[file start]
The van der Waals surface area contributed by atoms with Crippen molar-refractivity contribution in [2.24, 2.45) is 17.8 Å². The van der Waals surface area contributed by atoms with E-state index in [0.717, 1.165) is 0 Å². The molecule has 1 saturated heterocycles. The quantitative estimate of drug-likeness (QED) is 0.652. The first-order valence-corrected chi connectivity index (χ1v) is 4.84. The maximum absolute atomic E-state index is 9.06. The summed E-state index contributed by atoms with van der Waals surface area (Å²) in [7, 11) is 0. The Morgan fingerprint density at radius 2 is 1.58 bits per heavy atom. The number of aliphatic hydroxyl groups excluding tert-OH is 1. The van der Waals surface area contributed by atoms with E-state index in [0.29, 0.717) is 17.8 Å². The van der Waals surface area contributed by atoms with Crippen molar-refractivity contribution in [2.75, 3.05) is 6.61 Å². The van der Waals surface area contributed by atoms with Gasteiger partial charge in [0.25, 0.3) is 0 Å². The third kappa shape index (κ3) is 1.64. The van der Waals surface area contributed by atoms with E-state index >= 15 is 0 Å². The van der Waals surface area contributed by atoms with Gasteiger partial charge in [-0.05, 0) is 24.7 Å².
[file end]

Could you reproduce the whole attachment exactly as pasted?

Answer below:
The van der Waals surface area contributed by atoms with Crippen molar-refractivity contribution in [2.24, 2.45) is 17.8 Å². The van der Waals surface area contributed by atoms with E-state index in [0.717, 1.165) is 0 Å². The molecule has 1 saturated heterocycles. The quantitative estimate of drug-likeness (QED) is 0.652. The first-order valence-corrected chi connectivity index (χ1v) is 4.84. The maximum absolute atomic E-state index is 9.06. The summed E-state index contributed by atoms with van der Waals surface area (Å²) in [7, 11) is 0. The Morgan fingerprint density at radius 2 is 1.58 bits per heavy atom. The number of aliphatic hydroxyl groups excluding tert-OH is 1. The van der Waals surface area contributed by atoms with E-state index in [0.29, 0.717) is 17.8 Å². The van der Waals surface area contributed by atoms with Crippen molar-refractivity contribution in [2.75, 3.05) is 6.61 Å². The van der Waals surface area contributed by atoms with Gasteiger partial charge in [0.25, 0.3) is 0 Å². The third kappa shape index (κ3) is 1.64. The van der Waals surface area contributed by atoms with E-state index >= 15 is 0 Å². The van der Waals surface area contributed by atoms with Gasteiger partial charge in [-0.05, 0) is 24.7 Å².